Each session will involve a recorded talk or presentation, which you will have access to from the start of the week, allowing you to move through the material at your own pace. You will also be provided with key extracts from texts and a resource list, so you can delve as deeply as you wish into each topic.
Each session will be accompanied by a discussion forum – where you can share your ideas and views with other summer school participants and teaching staff.
There will also be a number of optional live virtual seminars with teaching staff. A schedule for these live sessions will be released soon.
(Re)Imagining Alice through Visual Representation
Dr Jade Dillon
This session will examine the visual (re)imaginings of Lewis Carroll’s Alice’s Adventures in Wonderland. In many ways, the images allow Alice to outgrow the text and give us an Alice that is far more developed than the singular character who appears in the written form. Hence, the ‘Alice’ figure maintains a polymorphic identity throughout her illustrative career. We will discuss how the iconotextual narrative, and the use of art itself, can redefine and reshape notions of Alice.
Louisa May Alcott’s Little Women and American Girlhood
Dr Dara Downey
This talk employs Louisa May Alcott’s 1868 novel Little Women as a means of examining the evolution of notions of girlhood in American literature and popular culture over the past 150 years. By situating the novel within its nineteenth-century context, as well as exploring how this context is re-imagined in the recent film adaptation, this session invites participants to interrogate the continued popularity of Alcott’s novel, and the ways in which it continues to speak to ideas about femininity in contemporary culture on both sides of the Atlantic.
Us is near bein’ wild things ourselves: Exploring Nature in Children’s Literature
Dr Jane Carroll
This talk traces the ways that 20th and 21st century children’s books engage with ideas of nature, wildness and wilderness. While nature and outdoor play is often shown in a positive light in books like Frances Hodgson Burnett’s The Secret Garden, other texts show wilderness as dangerous and threatening. Participants will be invited to explore the tensions between the positive and negative depictions of nature in children’s books and explore the recent rise of nature-writing, eco-pedagogy, and environmental narratives for young readers.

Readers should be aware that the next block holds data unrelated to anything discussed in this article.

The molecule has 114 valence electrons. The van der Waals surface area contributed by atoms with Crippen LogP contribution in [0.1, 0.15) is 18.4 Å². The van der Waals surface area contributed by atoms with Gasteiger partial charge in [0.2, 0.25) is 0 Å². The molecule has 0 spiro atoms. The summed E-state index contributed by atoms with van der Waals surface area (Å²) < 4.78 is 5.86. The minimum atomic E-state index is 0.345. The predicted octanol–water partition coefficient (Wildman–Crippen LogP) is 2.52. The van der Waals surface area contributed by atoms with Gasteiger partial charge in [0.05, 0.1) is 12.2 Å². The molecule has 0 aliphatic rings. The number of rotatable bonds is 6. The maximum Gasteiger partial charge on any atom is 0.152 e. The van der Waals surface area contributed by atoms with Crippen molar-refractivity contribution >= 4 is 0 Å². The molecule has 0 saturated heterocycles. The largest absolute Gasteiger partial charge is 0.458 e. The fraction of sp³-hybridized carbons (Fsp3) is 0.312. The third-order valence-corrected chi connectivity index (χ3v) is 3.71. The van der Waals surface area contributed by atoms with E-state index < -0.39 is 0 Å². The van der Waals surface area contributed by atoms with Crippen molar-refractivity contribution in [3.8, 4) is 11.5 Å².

Ursula Le Guin: Fantasy, Authority, and Difference
Dr Dara Downey
This talk focuses on Ursula Le Guin’s novel A Wizard of Earthsea (1968). In particular, it examines the book’s attitudes towards authority, gender difference, and race, within the context of the fantastical “school story.” In the process, the session encourages participants to think about how the fantasy genre has developed since the middle of the twentieth century, including its attitude towards racial difference, and to consider how the “wizard-school” setting allows for explorations of developing individuality against the backdrop of rigidly enforced norms.
“A private and secret country”: Ireland and C.S. Lewis’s The Chronicles of Narnia
Dr Jane Carroll
This talk investigates the role Ireland and Irish literature had to play in shaping Lewis’s most famous works of fiction, The Chronicles of Narnia. While Lewis’s impact on modern children’s literature is widely acknowledged, his status as an Irish writer is often overlooked. We will examine some of the Irish folktales and fairy tales that influenced Lewis’s writing (with a special focus on The Lion, the Witch, and the Wardrobe) and query what a new recognition of Lewis’s Irishness might bring to our reading of his work.
Illustration in the Pollard Collection of Children’s Books
Dr Jane Carroll
This session showcases illustration and images in the Pollard Collection of Children’s Books, the largest collection of children’s books in Ireland. This talk will highlight some of the more unusual items in the collection, including early pop-up books and movables, and books illustrated by Irish women, and discuss the trends and developments in children’s book illustration made visible in this unique collection.
Forgetting to Remember; Memory in Irish Children’s Literature
Dr Becky Long
The interconnected acts of remembering and forgetting are hugely affective in the formation of identity in Irish children’s literature, as it develops from the revolutionary moment of the Cultural Revival to the present day. This workshop will explore the intricacies of memory and the nuances of childhood identity in texts such as Pat O’Shea’s The Hounds of the Morrigan, Orla Melling’s The Singing Stone, and Kate Thompson’s The New Policeman.